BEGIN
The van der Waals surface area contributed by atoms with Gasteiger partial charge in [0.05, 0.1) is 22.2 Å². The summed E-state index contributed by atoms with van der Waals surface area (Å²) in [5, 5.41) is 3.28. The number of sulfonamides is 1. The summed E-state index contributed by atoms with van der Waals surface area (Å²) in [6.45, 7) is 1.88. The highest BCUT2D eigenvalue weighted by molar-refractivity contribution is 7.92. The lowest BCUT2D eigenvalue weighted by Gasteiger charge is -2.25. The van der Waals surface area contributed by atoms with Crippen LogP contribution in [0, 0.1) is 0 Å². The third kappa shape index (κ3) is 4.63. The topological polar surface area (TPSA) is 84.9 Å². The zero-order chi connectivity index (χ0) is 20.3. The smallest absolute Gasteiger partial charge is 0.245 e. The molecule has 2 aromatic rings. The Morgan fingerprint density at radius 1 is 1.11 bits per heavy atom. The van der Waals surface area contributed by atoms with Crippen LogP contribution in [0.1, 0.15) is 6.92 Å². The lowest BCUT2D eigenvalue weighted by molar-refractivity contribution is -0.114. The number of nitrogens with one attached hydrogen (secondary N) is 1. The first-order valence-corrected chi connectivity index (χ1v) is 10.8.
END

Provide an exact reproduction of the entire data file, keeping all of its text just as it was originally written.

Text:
The van der Waals surface area contributed by atoms with Gasteiger partial charge in [0.05, 0.1) is 22.2 Å². The summed E-state index contributed by atoms with van der Waals surface area (Å²) in [5, 5.41) is 3.28. The number of sulfonamides is 1. The summed E-state index contributed by atoms with van der Waals surface area (Å²) in [6.45, 7) is 1.88. The highest BCUT2D eigenvalue weighted by molar-refractivity contribution is 7.92. The lowest BCUT2D eigenvalue weighted by Gasteiger charge is -2.25. The van der Waals surface area contributed by atoms with Crippen LogP contribution in [0, 0.1) is 0 Å². The third kappa shape index (κ3) is 4.63. The topological polar surface area (TPSA) is 84.9 Å². The zero-order chi connectivity index (χ0) is 20.3. The smallest absolute Gasteiger partial charge is 0.245 e. The molecule has 2 aromatic rings. The Morgan fingerprint density at radius 1 is 1.11 bits per heavy atom. The van der Waals surface area contributed by atoms with Crippen LogP contribution in [0.1, 0.15) is 6.92 Å². The lowest BCUT2D eigenvalue weighted by molar-refractivity contribution is -0.114. The number of nitrogens with one attached hydrogen (secondary N) is 1. The first-order valence-corrected chi connectivity index (χ1v) is 10.8.